Just three weeks — yes, 21 short days now — until the 2015 Major League Baseball season begins with the Cardinals taking on the Cubs at Wrigley Field for Opening Night on ESPN. Considering what the bleachers at Wrigley look like right now and the delays the renovations have encountered due to Chicago’s winter, Wrigley will look a little different than we’re all used to seeing that night.
And looking different than we were all used to seeing is a good way to describe today’s featured Cardinal. (How’s that for a transition?) Yes, let’s all remember — if just for a brief moment — the Cardinals career of No. 21, Tino Martinez.
Tino, of course, is best known as a Yankee (he even received a plaque in Yankee Stadium’s Monument Park last year) and was a member of the four World Series champion teams in 1996 and 1998-2000. Yet the Yankees did not re-sign him after the 2001 World Series, and he signed with the Cardinals to play first following Mark McGwire’s retirement.
At the Cards Conclave today, Daniel has a great description of Tino’s joining the team
Never be the guy that replaces The Guy. Tino Martinez found that out first hand in 2002. It’s tough to replace anyone that has captured the hearts and minds of a city, but to replace a true legend (at least, at the time) of the game? That’s almost impossible.
The rest of it is definitely worth a read too. In summary: Tino’s time with the Cards was never really that good for him or the fans.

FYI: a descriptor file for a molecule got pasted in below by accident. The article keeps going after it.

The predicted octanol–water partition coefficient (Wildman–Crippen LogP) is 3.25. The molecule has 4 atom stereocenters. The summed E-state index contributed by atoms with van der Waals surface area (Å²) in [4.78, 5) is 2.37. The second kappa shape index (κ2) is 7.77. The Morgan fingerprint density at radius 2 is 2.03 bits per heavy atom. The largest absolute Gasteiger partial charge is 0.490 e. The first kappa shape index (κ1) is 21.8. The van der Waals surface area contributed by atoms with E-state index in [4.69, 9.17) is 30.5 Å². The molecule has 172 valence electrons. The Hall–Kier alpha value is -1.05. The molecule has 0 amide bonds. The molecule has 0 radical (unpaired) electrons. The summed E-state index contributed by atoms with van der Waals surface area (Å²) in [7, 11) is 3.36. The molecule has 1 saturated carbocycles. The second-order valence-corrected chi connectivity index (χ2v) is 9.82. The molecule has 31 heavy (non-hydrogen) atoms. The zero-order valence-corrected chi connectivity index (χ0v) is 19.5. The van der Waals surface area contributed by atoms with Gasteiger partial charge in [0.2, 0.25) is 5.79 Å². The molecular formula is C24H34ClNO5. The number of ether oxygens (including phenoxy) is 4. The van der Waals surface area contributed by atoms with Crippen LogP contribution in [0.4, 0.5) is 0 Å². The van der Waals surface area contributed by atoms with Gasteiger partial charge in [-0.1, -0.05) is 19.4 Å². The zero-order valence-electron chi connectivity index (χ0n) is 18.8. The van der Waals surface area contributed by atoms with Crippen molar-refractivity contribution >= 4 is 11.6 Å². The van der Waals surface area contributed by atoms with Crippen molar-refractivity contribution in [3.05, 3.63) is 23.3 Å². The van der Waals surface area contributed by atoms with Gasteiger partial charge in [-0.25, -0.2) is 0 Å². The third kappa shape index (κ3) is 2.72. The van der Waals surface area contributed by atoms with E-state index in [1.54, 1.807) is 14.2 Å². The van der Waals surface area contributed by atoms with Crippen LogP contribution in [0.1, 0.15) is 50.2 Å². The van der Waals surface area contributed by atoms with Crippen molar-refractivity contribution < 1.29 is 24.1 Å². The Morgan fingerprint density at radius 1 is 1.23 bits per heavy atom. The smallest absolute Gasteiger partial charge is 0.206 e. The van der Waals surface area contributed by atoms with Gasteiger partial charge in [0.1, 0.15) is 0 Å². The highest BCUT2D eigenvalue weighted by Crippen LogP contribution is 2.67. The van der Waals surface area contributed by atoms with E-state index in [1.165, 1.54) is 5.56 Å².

In fact, this photo might be one of the highlights of Tino’s Cardinals career.
Yes, that’s one-time AMF favorite Miguel Batista (ah, Poet, dear Poet …) who Tino is punching, as the two got into a brawl on Easter Sunday in 2003 — read all about it from Mark Tomasik at RetroSimba.
The players who have worn No. 21 since Tino are certainly an interesting mix: Jason Marquis (2004-2006), Kip Wells (2007), Jason LaRue (2008-2010 — Johnny Cueto, we still hate you) and Allen Craig (2011-2014).
Ah, well, not every number can be retired for a Cardinals Hall of Famer (which is a tease for tomorrow) …
Just 21 days until Opening Night!
Curt Flood was the center fielder and the soul of the Cardinals championship teams in 1964 and 1967. He made it as an All-Star despite harsh racism on his way up and given everything to his city, and had made a life there. Then in 1969, Gussie Busch traded Flood to the Philadelphia Phillies. He was crushed. But instead of merely accepting the trade as generations of players before him would have done, he shocked baseball by suing the sport over its unfair reserve system which bound a player for life to the whims and vagaries of the owner of the team who first signed him. That player couldn’t demand a trade, or refuse a trade, couldn’t play out his contract and seek employment elsewhere, or even ask seriously for a raise. If Curt wanted to play baseball, he had no choice but to go to the Phillies. He refused. He demanded his right as a free man in a free country to work for whoever he pleased. He put it well:
“A well paid slave,” Curt Flood once said, “was still a slave.”
Flood’s courageous case went to the Supreme Court, where he lost. He sacrificed his career, but ultimately paved the way for free agency, a major advance in players’ rights that changed the face of the game forever.
And Curt Flood wore number 21.